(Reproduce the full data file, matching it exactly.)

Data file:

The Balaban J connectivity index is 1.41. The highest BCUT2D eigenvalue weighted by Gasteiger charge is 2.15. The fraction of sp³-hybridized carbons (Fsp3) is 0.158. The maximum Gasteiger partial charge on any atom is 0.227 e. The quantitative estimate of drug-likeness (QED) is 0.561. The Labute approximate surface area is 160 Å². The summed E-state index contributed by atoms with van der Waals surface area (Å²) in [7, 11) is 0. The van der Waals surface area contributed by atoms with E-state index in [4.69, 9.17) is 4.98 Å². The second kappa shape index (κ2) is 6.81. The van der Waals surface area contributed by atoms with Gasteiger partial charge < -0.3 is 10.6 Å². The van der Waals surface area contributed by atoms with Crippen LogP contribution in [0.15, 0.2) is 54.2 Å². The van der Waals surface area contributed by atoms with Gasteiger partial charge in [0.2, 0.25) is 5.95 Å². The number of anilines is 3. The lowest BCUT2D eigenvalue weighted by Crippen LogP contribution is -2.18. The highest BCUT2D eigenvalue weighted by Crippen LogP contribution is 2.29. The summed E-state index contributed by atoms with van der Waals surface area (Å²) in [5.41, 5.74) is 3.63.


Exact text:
The Balaban J connectivity index is 1.41. The highest BCUT2D eigenvalue weighted by Gasteiger charge is 2.15. The fraction of sp³-hybridized carbons (Fsp3) is 0.158. The maximum Gasteiger partial charge on any atom is 0.227 e. The quantitative estimate of drug-likeness (QED) is 0.561. The Labute approximate surface area is 160 Å². The summed E-state index contributed by atoms with van der Waals surface area (Å²) in [7, 11) is 0. The van der Waals surface area contributed by atoms with E-state index in [4.69, 9.17) is 4.98 Å². The second kappa shape index (κ2) is 6.81. The van der Waals surface area contributed by atoms with Gasteiger partial charge < -0.3 is 10.6 Å². The van der Waals surface area contributed by atoms with Crippen LogP contribution in [0.15, 0.2) is 54.2 Å². The van der Waals surface area contributed by atoms with Gasteiger partial charge in [0.2, 0.25) is 5.95 Å². The number of anilines is 3. The lowest BCUT2D eigenvalue weighted by Crippen LogP contribution is -2.18. The highest BCUT2D eigenvalue weighted by Crippen LogP contribution is 2.29. The summed E-state index contributed by atoms with van der Waals surface area (Å²) in [5.41, 5.74) is 3.63.